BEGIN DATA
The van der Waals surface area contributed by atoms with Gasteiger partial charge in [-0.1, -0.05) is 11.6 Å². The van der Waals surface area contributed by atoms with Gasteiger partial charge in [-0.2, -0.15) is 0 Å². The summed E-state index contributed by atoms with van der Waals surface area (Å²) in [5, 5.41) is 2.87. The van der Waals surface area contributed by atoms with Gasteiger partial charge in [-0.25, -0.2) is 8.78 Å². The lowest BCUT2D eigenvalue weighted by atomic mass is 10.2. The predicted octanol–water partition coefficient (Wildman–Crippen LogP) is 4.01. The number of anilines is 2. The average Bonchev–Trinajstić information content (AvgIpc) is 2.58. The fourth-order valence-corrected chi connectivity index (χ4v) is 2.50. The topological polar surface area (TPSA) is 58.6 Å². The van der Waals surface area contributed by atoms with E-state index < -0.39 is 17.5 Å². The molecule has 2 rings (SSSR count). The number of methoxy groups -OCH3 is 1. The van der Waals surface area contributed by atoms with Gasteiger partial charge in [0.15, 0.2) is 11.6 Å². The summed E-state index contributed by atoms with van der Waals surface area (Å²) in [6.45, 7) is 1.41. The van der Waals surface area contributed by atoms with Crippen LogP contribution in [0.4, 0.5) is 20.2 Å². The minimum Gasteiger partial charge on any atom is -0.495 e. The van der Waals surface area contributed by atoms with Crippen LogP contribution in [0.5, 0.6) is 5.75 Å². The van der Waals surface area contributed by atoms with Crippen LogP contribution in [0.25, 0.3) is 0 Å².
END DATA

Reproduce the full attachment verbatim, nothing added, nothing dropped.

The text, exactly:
The van der Waals surface area contributed by atoms with Gasteiger partial charge in [-0.1, -0.05) is 11.6 Å². The van der Waals surface area contributed by atoms with Gasteiger partial charge in [-0.2, -0.15) is 0 Å². The summed E-state index contributed by atoms with van der Waals surface area (Å²) in [5, 5.41) is 2.87. The van der Waals surface area contributed by atoms with Gasteiger partial charge in [-0.25, -0.2) is 8.78 Å². The lowest BCUT2D eigenvalue weighted by atomic mass is 10.2. The predicted octanol–water partition coefficient (Wildman–Crippen LogP) is 4.01. The number of anilines is 2. The average Bonchev–Trinajstić information content (AvgIpc) is 2.58. The fourth-order valence-corrected chi connectivity index (χ4v) is 2.50. The topological polar surface area (TPSA) is 58.6 Å². The van der Waals surface area contributed by atoms with E-state index < -0.39 is 17.5 Å². The molecule has 2 rings (SSSR count). The number of methoxy groups -OCH3 is 1. The van der Waals surface area contributed by atoms with Gasteiger partial charge in [0.15, 0.2) is 11.6 Å². The summed E-state index contributed by atoms with van der Waals surface area (Å²) in [6.45, 7) is 1.41. The van der Waals surface area contributed by atoms with Crippen LogP contribution in [0.4, 0.5) is 20.2 Å². The minimum Gasteiger partial charge on any atom is -0.495 e. The van der Waals surface area contributed by atoms with Crippen LogP contribution in [0.5, 0.6) is 5.75 Å². The van der Waals surface area contributed by atoms with Crippen LogP contribution in [0.25, 0.3) is 0 Å².